“The situation in Chad is improving, as a few years ago no women held government positions,” Ndjegoltar Gambaye, director of a Chadian TV station, told participants in French. “Awareness about women’s participation is being raised.”
Discussion amongst conference participants introduced concepts of varying leadership styles, adjusting incentive structures and narrowing the organizational focus for success in international development NGOs. Participants also shared best practices for staying motivated to write on global affairs.
Kahraman Haliscelik, the United Nations Bureau Chief for Turkish television, addressed participants about the future of the media. Stressing the power of independent blogs and social media, Mr. Haliscelik pointed out that people throughout the world are receiving most of their information on smartphones, and computers are becoming passé. Even in developing regions with limited electricity, such as his home village in Turkey, millions of people are accessing the web and social media through cell phones.
“My mother, who until a few years ago could not write a word, now, has a Facebook account,” Mr. Haliscelik said, adding that she uses it to send her children pictures of their goat.
Twitter is the best way to trap a journalist’s attention, according to Mr. Haliscelik. Tweeting a story and embedding the Twitter names of journalists who might be interested in covering it will immediately draw the reporter’s attention, he said, and in case the story becomes big, the reporter will not want to risk passing it over and looking foolish in retrospect, he added. Emails with press releases should have a catchy hook in the subject line that offers a unique angle on a story, so the email can emerge from the daily deluge of releases reporters receive.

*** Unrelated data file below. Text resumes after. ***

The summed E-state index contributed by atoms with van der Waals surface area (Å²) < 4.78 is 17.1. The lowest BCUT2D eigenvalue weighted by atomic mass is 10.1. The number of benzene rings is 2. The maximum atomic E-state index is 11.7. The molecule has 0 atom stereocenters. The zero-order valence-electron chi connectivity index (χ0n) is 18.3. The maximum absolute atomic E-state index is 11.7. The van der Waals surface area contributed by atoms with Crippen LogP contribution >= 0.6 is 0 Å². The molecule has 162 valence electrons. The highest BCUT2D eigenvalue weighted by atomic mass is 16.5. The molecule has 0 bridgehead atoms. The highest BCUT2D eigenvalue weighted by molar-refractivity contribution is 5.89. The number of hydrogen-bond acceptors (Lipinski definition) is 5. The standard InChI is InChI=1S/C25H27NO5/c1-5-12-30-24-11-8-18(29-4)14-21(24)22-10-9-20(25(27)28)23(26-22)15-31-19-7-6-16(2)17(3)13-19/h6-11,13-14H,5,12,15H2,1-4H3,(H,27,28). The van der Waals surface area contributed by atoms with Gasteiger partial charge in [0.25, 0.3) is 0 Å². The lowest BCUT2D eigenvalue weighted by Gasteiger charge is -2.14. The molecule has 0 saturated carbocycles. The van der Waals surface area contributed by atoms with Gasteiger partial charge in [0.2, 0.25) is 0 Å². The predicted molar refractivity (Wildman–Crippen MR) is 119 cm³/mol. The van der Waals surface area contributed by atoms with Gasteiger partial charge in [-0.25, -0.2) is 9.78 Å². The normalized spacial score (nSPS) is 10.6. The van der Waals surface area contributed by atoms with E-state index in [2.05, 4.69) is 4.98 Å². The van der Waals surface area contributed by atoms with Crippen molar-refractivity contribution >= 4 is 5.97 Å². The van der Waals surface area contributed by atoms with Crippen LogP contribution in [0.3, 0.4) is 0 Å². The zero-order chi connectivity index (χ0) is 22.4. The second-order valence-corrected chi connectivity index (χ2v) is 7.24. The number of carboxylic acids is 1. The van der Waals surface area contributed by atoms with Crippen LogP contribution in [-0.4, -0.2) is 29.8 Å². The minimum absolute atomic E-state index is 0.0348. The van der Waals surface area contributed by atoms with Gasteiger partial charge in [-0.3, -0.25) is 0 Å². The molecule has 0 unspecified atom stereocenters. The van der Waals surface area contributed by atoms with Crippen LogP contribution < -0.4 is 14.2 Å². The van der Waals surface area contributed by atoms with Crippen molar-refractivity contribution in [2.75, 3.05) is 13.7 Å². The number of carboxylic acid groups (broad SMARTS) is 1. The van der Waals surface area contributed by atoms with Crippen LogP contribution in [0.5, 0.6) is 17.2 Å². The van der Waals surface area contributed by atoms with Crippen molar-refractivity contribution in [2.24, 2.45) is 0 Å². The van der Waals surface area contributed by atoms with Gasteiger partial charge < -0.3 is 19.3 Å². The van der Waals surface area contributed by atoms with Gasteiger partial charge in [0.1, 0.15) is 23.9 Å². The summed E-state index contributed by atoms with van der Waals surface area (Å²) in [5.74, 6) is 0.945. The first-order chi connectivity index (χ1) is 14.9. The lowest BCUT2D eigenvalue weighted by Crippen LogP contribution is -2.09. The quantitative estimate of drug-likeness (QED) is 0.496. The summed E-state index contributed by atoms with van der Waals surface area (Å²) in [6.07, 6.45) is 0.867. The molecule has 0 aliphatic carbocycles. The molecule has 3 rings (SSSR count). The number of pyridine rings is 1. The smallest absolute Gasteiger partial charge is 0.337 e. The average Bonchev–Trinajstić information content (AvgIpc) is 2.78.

A journalist, Mr. Haliscelik explained, must master a breadth of multimedia tools while cultivating refined knowledge of a subject area or beat. With budget cuts across print media outlets, journalists must exhibit the tenacity and skillset diversity of “backpack reporters,” producing complete multimedia packages of text, video, photo and graphics without the assistance of additional staff. Holding an iPhone horizontally, for example, will shoot video in high definition that the reporter can edit and put on the web.
Television news, Mr. Haliscelik added, will soon transition to a platform in which the viewer chooses entirely what he or she watches, and news stories will be presented individually like Netflix episodes. Haliscelik said he anticipates this will augment consumption of TV news because viewers will be able to select stories interesting to them.
Held in New York City, specifically at the corporate office of the Center for Media and Peace Initiatives located on 4 West 43rd St, New York, New York, participants came from Chad, Cameroon, Nigeria, Sierra Leone, Ukraine, Cuba and South Korea. These enthusiastic attendees expressed satisfaction at the outcomes.
Under the auspices of the CMPI, they plan to meet in the Central African country of Chad in December 2015 on the theme: Peace, Journalism & International Security: Combating Extremism. The proposed conference is a perfect fit for the Center’s mission of “communicating innovative and peaceful solutions to global challenges.”
Instructors included: Dr. Olga Zbarskaya, Director of Policy at the Cardinal McCloskey Community Services, New York, Elayna Tekle, the Associate Media Director at the famous Ogilvy advertising firm, Mr. Kahraman Haliscelik, the United Nations Bureau Chief for Turkish Radio and TV, and Donielle DeToy of EIR Magazine.